DUBAI: The global oil alliance led by Saudi Arabia and Russia agreed unanimously on Wednesday to the second stage of a historic output agreement that has restored stability to crude markets.
Production will increase by 2 million barrels per day, most of that consumed in OPEC+ countries as their economies recover and domestic energy consumption rises over the summer.
“On the demand side, we see encouraging signs of improvement. Economies around the world are opening up,” said Prince Abdul Aziz bin Salman, the Saudi energy minister and chairman of the ministerial committee that oversees the 23-country alliance.
“As we move to the next phase of the agreement, the extra supply resulting from the scheduled easing of the production cut will be consumed as demand continues on its recovery path.”
The minister estimated that Saudi Arabia would consume an extra 500,000 barrels per day in the summer months as domestic demand rose and pandemic restrictions continued to limit foreign travel. The Kingdom’s oil exports will be unchanged in August.
The agreement is phase two of the historic cuts in April that ar4e credited with rebalancing the global oil market. From next month, output cuts will be reduced from 9.6 million barrels per day to 7.7 million until the end of this year.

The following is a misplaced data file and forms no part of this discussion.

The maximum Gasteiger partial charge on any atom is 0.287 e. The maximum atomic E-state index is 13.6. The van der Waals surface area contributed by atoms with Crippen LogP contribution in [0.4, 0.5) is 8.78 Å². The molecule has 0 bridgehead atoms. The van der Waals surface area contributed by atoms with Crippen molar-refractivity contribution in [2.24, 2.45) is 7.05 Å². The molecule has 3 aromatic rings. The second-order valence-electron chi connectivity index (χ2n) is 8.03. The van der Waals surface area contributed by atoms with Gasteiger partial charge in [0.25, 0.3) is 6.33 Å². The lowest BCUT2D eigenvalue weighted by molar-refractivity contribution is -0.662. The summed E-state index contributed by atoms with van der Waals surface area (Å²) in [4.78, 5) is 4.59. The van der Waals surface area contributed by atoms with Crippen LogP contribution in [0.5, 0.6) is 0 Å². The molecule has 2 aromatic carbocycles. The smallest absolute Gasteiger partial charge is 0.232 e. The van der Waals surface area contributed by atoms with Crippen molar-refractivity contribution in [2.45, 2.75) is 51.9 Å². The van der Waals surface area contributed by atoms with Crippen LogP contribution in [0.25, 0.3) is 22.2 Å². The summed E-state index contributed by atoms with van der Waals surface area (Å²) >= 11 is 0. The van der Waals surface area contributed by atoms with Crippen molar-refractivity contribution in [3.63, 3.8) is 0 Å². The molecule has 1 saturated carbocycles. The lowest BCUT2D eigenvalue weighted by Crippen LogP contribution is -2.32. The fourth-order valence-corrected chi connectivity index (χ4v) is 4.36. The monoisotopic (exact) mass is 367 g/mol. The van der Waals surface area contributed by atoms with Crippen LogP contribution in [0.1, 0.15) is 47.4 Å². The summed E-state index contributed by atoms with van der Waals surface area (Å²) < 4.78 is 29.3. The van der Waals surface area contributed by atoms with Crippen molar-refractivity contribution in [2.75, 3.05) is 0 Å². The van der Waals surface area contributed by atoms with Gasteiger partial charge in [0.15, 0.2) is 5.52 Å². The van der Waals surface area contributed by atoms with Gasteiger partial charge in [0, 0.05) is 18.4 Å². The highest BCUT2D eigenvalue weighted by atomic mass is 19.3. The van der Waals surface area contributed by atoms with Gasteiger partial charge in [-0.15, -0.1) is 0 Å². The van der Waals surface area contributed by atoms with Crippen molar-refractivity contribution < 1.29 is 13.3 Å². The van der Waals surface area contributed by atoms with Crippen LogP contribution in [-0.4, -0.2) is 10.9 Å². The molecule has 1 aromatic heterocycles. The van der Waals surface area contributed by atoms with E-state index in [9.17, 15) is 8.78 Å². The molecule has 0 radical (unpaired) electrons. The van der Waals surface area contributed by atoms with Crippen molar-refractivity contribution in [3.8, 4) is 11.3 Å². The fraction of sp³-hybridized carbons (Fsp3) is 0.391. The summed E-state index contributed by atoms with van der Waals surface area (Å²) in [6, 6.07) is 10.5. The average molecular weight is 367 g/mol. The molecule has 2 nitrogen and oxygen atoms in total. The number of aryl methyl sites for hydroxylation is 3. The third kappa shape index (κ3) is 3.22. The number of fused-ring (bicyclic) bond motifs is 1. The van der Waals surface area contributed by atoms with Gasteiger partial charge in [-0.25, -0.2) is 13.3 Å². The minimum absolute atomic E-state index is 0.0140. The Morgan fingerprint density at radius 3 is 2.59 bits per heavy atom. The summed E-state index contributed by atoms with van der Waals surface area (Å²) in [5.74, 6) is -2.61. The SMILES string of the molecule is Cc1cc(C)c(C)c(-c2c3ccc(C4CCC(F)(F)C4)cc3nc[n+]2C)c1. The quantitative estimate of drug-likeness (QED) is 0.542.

OPEC+ reported that the compliance level for June — the extent to which its members had adhered to the reduced output targets — was a record 95 per cent. “We had a mood of celebration today, because in 33 years we’ve never achieved 95 per cent,” Prince Abdul Aziz said
Some producers, including Saudi Arabia, the UAE and Kuwait, reduced output even more than required.Countries that had not met compliance levels in the past, such as Iraq and Nigeria, committed themselves to reaching the targets and compensating for past oversupply with further cuts in the summer months.
Prince Abdul Aziz was cautiously optimistic that demand would continue to rise as global economies recovered from the pandemic. “Although this is a cautious and gradual process, and there could be localized or partial lockdowns in some places, the recovery signs are unmistakable,” he said.
His comments were echoed by Alexander Novak, the Russian energy minister, who said the new production levels were “justifiable and in line with market trends.”